Teaching lifestyle changes could reduce diabetes

This story is the second in our three-part series on the nation’s diabetes epidemic.

NEW YORK – About one in five American adults visit an emergency room each year. They are usually seeking care for an urgent health problem. But these moments of contact with the healthcare system create opportunities to uncover other underlying, undiagnosed problems.

For example, at New York University Hospitals, emergency room nurses must offer HIV screening to every patient who walks through their doors.

Dr. Reed Caldwell, chief of service at NYU’s Langone Perelman Emergency Department, saw an opportunity to look for another insidious disease—one that often goes undiagnosed for far too long.

“In the communities we serve, the threat of diabetes, prediabetes, is actually more than the threat of HIV today,” he says. “So I started thinking about ways we could integrate diabetes screening into our patient care.”

Four years ago, one of NYU’s Brooklyn hospitals began offering the A1C blood test to emergency room patients. The test, which measures blood sugar, is used to diagnose diabetes.

NYU’s Brooklyn Emergency Room offers diabetes testing to all patients

Caldwell is most concerned with patients who are at high risk for type 2 diabetes. “Patients over the age of 35, patients with a BMI over 25, and patients without a history of diabetes or prediabetes, these are the patients that we must examine them.”

Caldwell’s suspicions were confirmed—40 to 50 percent of the patients examined tested positive for prediabetes or diabetes.

Before the pandemic, the number of people diagnosed with diabetes nationally had doubled in the last 20 years – and the coronavirus made it worse. Experts don’t understand why, but new research shows that past infections with COVID-19 cause some people to develop diabetes. The need for early interventions, doctors say, is more urgent than ever.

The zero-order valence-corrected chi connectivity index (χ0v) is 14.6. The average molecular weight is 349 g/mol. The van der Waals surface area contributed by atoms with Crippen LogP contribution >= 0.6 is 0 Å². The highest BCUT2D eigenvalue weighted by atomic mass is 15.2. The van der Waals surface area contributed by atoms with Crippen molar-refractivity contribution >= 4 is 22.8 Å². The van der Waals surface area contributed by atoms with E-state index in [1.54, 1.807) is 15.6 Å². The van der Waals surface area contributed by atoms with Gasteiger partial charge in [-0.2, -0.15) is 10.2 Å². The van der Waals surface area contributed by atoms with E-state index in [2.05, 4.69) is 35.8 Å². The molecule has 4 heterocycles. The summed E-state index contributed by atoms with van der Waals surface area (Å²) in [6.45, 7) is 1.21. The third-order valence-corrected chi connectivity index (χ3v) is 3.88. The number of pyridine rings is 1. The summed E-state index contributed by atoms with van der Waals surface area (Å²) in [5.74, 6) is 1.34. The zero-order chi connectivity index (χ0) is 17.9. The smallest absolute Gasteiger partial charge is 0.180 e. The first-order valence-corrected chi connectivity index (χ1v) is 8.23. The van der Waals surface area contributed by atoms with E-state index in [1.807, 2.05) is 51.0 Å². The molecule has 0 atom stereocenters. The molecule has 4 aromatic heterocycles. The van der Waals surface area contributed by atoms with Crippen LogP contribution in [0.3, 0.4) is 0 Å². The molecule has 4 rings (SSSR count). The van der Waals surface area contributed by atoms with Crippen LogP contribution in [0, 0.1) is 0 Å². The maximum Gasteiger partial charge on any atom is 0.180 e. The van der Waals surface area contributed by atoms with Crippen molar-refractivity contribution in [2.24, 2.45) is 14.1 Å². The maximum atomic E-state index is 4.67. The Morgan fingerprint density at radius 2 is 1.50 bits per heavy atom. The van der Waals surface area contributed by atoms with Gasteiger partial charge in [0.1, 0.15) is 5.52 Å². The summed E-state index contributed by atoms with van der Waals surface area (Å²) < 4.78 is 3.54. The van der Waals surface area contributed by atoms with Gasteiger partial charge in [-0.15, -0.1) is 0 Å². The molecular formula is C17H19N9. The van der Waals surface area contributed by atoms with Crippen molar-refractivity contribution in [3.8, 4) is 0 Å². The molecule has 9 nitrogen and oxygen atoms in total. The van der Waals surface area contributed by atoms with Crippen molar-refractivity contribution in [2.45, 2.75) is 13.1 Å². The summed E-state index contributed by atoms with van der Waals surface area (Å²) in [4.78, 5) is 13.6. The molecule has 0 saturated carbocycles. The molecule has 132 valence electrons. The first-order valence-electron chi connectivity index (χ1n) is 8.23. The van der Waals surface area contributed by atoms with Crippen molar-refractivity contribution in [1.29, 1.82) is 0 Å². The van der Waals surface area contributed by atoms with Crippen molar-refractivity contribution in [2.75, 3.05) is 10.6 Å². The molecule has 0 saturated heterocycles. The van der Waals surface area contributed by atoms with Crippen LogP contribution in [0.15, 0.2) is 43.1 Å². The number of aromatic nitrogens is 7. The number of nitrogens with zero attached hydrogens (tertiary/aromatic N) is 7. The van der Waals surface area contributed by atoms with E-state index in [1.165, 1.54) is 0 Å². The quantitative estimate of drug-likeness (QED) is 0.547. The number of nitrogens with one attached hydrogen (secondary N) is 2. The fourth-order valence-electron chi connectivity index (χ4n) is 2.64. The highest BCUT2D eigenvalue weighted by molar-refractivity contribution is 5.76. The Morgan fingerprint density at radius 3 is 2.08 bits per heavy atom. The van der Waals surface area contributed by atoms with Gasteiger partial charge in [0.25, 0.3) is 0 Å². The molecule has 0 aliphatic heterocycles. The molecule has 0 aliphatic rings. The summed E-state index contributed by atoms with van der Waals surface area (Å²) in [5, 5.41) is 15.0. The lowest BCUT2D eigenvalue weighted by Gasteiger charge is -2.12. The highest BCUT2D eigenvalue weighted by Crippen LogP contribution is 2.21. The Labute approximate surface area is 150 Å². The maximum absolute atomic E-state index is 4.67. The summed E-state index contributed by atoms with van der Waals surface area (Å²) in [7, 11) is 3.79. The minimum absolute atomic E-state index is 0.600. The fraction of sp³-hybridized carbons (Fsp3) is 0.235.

“We have to keep working hard and we have to find people and we have to take good care of them,” says Dr. Caldwell.

NYU’s screening program has since expanded to several emergency departments in the New York area. When a patient tests positive for pre-diabetes or diabetes, they are then connected to a provider who can help manage it.

“A lot of it was the linkage to care and helping people find a primary care physician or a health home,” Caldwell says.

But this type of screening isn’t yet standard practice across the country — and it’s just the first step. Avoiding or reversing type 2 diabetes is not a miracle; it requires a complete lifestyle change.

“They need regular check-ins. They need a lot of education around the different pillars of lifestyle change,” says Dr. Michelle McMacken, executive director of nutrition and lifestyle medicine at NYC Health + Hospitals. “Let’s face it, it doesn’t come easy in our society. People need to understand, how do I work with my family on this? What if I go to a party or dinner? What happens when it’s too cold to exercise outside?”

In 2019, at Bellevue Hospital, a government-run facility in New York City, McMacken helped launch an herbal medicine program to better support patients with diabetes, pre-diabetes and other chronic conditions.

“A suboptimal diet is actually the number one risk factor for death from chronic disease. It dominates everything else. The evidence is so strong about eating a plant-based or mostly plant-based diet to reduce risk,” she says.

Patients in the program are offered cooking classes and work with doctors, dietitians, health coaches and support groups to make lasting changes in their diet and daily habits.